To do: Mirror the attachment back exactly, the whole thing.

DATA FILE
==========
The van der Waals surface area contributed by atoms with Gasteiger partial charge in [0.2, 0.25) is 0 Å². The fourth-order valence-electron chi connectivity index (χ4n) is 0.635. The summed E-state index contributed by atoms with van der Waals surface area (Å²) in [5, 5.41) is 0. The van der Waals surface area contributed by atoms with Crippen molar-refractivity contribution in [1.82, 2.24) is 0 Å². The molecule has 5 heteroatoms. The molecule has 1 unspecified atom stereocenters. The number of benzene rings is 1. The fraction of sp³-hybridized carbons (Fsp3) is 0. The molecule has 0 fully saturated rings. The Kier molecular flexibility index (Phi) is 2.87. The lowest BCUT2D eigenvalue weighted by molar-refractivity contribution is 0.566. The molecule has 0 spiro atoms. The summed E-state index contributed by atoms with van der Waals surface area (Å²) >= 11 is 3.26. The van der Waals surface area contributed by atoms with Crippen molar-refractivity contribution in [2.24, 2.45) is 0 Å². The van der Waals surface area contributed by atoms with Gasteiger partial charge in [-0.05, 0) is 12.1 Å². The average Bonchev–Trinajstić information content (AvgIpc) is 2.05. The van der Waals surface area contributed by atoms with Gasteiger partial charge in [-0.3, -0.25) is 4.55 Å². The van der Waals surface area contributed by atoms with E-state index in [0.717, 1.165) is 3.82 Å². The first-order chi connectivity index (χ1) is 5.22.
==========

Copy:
The van der Waals surface area contributed by atoms with Gasteiger partial charge in [0.2, 0.25) is 0 Å². The fourth-order valence-electron chi connectivity index (χ4n) is 0.635. The summed E-state index contributed by atoms with van der Waals surface area (Å²) in [5, 5.41) is 0. The van der Waals surface area contributed by atoms with Crippen molar-refractivity contribution in [1.82, 2.24) is 0 Å². The molecule has 5 heteroatoms. The molecule has 1 unspecified atom stereocenters. The number of benzene rings is 1. The fraction of sp³-hybridized carbons (Fsp3) is 0. The molecule has 0 fully saturated rings. The Kier molecular flexibility index (Phi) is 2.87. The lowest BCUT2D eigenvalue weighted by molar-refractivity contribution is 0.566. The molecule has 0 spiro atoms. The summed E-state index contributed by atoms with van der Waals surface area (Å²) >= 11 is 3.26. The van der Waals surface area contributed by atoms with Crippen molar-refractivity contribution in [2.24, 2.45) is 0 Å². The van der Waals surface area contributed by atoms with Gasteiger partial charge in [-0.05, 0) is 12.1 Å². The average Bonchev–Trinajstić information content (AvgIpc) is 2.05. The van der Waals surface area contributed by atoms with Gasteiger partial charge in [-0.3, -0.25) is 4.55 Å². The van der Waals surface area contributed by atoms with E-state index in [0.717, 1.165) is 3.82 Å². The first-order chi connectivity index (χ1) is 5.22.